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Best classical recordings...ever! - Page 5

post #61 of 1686
Quote:
Originally Posted by bigshot View Post

...most classical recordings have great sound.

Seriously? Not. Most newer ones have good to great, but there are still too many that have mediocre and even poor sound. Try some Melodiyas if you dare. There are some recent Naxos recordings that have awful sound: Scheherazade from Seattle comes to mind. I have some really pricey Extons which are supposed to be so great sounding from Sydney with Ashkenazy that sound no better than a 1960's recording. Even Pentatone has it share of clunkers. The German label Tacet has some great sounding disks. Most of the RCAs I've picked up the last few years sound fantastic. CPO does a great job, and their SACDs are marvelous. The Ref Recs in HDCD sound incredible when played on an player that can decode HDCD, and still sound great in regular cd - but not always! Too bad Telarc is out of the business, the used to have a really high batting average.

post #62 of 1686
Sound quality has nothing to do with age or label. It depends on the individual recording. But by and large, since the debut of hifi in 1951, most classical records have sounded good. The only possible general exception would be DGG in the 70s when multi miking was abused.
Edited by bigshot - 10/16/12 at 10:00pm
post #63 of 1686

I currently have 3 recordings of Bach's Violin Concertos - Julia Fischer's Bach Concertos, Hilary Hahn's Bach Concertos, and Anne Akiko Meyers's Air: The Bach Album - and thought I'd share my thoughts on them.

 

First I should probably preface here that I play violin myself and was Suzuki-trained starting at age 6, though I quit lessons right before college and I've played on & off since for various local occasions. I have to mention this because it affects my perception of music, and more specifically, how I think certain composers should be played, like Bach. I was brought up to play Bach's works very methodically, always sticking exactly to a metronome - most likely in the very Baroque style that he composed in.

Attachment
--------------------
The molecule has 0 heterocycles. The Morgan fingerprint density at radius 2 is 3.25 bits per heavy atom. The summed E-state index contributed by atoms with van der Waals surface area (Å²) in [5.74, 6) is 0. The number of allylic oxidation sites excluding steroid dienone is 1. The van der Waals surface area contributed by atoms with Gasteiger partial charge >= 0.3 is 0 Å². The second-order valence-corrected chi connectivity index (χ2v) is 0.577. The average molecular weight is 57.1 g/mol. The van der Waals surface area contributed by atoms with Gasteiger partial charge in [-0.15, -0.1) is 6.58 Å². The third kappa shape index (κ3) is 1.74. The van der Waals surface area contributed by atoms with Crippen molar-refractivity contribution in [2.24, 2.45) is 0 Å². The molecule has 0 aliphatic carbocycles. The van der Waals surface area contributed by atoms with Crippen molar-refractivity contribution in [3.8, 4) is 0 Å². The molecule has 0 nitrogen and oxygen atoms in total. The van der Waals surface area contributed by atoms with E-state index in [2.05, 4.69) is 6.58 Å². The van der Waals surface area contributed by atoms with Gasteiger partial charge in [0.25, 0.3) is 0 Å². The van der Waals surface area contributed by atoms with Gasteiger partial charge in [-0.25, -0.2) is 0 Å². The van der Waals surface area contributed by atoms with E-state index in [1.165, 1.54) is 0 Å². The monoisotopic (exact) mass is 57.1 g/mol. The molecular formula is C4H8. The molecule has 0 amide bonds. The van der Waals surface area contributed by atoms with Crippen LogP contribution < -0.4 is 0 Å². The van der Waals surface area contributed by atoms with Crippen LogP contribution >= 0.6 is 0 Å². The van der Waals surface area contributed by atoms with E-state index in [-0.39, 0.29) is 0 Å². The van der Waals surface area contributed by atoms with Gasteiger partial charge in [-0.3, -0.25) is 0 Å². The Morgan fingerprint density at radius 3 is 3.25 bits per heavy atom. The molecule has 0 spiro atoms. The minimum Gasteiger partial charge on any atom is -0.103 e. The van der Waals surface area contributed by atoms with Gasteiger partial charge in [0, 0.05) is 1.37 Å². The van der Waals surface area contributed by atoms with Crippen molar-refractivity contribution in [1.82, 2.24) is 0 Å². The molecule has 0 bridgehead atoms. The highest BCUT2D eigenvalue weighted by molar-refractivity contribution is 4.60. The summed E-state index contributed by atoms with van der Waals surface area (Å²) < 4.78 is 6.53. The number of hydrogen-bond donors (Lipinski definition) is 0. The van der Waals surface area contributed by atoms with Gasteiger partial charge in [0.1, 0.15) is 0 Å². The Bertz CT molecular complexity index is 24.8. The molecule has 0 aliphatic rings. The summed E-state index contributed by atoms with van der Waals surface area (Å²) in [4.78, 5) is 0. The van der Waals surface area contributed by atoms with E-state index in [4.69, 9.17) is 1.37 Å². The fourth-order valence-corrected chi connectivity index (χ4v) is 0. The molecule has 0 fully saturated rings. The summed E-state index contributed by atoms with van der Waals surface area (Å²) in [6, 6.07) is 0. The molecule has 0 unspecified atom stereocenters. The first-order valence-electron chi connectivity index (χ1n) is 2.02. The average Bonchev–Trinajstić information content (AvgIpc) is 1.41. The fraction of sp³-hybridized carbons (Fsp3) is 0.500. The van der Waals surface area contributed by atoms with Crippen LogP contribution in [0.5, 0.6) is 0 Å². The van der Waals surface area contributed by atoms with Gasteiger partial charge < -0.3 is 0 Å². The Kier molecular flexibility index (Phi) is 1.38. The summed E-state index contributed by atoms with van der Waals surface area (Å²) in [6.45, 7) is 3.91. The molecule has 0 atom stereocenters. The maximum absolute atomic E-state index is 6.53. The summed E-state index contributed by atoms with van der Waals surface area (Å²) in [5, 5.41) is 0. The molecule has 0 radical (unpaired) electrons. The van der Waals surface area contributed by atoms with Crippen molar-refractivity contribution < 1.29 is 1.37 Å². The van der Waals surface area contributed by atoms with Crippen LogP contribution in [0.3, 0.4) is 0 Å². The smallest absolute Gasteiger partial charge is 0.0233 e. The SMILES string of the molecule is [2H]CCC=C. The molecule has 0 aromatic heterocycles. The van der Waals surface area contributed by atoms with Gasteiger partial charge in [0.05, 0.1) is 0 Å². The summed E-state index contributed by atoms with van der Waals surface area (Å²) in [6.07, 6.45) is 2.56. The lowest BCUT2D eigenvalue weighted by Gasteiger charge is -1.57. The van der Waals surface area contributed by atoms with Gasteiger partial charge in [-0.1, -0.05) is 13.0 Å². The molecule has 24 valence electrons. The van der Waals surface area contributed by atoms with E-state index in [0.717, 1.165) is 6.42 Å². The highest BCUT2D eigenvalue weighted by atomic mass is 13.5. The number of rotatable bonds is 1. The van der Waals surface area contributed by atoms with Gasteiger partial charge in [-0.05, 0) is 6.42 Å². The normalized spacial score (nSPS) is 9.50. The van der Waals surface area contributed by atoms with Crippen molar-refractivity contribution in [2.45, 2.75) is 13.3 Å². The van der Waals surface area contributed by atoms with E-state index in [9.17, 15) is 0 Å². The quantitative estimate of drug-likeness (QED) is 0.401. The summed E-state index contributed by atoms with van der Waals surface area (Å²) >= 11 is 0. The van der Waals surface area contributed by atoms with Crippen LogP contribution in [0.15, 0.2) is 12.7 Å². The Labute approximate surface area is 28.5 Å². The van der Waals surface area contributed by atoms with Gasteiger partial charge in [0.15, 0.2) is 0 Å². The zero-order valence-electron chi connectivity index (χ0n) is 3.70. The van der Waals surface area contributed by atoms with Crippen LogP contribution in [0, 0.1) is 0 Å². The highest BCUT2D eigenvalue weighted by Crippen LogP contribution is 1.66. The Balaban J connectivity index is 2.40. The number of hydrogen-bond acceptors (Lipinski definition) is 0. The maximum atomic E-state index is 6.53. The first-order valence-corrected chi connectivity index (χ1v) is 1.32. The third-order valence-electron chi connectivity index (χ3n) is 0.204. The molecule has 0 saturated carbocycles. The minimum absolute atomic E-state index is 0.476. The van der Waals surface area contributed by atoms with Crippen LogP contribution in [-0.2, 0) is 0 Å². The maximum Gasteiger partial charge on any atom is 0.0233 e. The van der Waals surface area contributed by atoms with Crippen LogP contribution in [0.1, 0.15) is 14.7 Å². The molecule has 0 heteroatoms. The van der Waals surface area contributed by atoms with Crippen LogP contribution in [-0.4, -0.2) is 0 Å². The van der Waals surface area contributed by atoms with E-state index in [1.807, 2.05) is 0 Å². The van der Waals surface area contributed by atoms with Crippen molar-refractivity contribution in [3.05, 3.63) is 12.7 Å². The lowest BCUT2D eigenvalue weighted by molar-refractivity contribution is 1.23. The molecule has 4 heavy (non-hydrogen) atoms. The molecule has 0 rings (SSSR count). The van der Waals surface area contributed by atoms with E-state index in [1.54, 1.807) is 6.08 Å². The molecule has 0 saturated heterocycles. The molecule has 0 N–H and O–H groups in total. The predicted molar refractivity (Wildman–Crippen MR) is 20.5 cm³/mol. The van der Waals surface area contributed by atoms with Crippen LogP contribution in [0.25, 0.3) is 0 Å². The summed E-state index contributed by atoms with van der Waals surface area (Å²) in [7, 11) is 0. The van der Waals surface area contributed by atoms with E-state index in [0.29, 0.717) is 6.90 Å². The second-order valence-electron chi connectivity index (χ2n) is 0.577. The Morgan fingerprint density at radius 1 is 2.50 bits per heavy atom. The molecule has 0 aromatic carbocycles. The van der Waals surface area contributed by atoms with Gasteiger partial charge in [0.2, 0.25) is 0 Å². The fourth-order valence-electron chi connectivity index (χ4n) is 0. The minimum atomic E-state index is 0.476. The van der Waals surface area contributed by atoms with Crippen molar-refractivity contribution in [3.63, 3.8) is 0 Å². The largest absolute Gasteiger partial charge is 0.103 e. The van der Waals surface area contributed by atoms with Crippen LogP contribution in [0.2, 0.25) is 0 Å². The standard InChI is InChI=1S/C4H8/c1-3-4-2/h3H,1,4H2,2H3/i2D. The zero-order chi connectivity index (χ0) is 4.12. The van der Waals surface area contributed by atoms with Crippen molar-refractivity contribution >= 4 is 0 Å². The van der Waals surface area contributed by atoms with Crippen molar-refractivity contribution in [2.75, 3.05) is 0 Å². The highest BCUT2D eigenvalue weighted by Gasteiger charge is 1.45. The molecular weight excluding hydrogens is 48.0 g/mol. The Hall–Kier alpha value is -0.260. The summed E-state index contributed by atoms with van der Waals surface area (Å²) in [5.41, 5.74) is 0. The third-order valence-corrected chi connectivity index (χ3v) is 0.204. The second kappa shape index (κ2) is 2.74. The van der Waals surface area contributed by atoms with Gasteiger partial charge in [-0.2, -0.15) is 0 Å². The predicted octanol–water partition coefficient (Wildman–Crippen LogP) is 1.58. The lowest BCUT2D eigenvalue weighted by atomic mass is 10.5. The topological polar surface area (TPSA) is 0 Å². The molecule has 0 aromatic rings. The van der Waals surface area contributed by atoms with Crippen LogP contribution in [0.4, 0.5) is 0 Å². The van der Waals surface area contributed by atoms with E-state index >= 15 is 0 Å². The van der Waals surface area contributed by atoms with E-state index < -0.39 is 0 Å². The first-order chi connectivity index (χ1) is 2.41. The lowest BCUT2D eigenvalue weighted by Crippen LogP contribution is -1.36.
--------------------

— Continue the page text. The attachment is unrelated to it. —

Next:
In that sense, my favorite performance by far is Julia Fischer's, because that's essentially how she plays too, except that she generally takes a brisk tempo to Bach's works. Some musicians might perceive her as playing a bit too fast, but personally I love it and I think her tempo is just right. Her bow strokes are very precise too on the fast movements, but she also takes very legato bow strokes when necessary on the slower movements. Fischer is definitely someone I'd love to hear play Vivaldi's Spring - I think she'd nail exactly the kind of style that I'd love to hear.

 

Hilary Hahn's CD, on the other hand, is at an even faster tempo overall, plus she adds spontaneous accelerandos (and decelerandos) and often inserts extra notes. Which is one of the things I personally find annoying - IMO a performer should never be adding in-between notes to a dead composer's masterpiece.

 

Anne Akiko Meyers slows down the tempo overall and makes the concertos sound more like Romantic-era pieces with lulls and wide violin strokes, to drag out the notes. Which threw me off at first, but I found it very interesting.

 

All 3 CDs sound really good on my electrostatic headphone system, but Julia Fischer's is probably the best-sounding and definitely my favorite classical-music benchmark yet. The Anne Akiko Meyers CD sounds exceptional too.

 

Another violinist I'm starting to collect is Nicola Benedetti. Her CD Fantasie has some exceptional performances, like her "Meditation from Thais" (by far my favorite Romantic-era symphonic interlude) and "Spiegel Im Spiegel". Great recording quality on this CD too.

post #64 of 1686

This one will probably surprise you.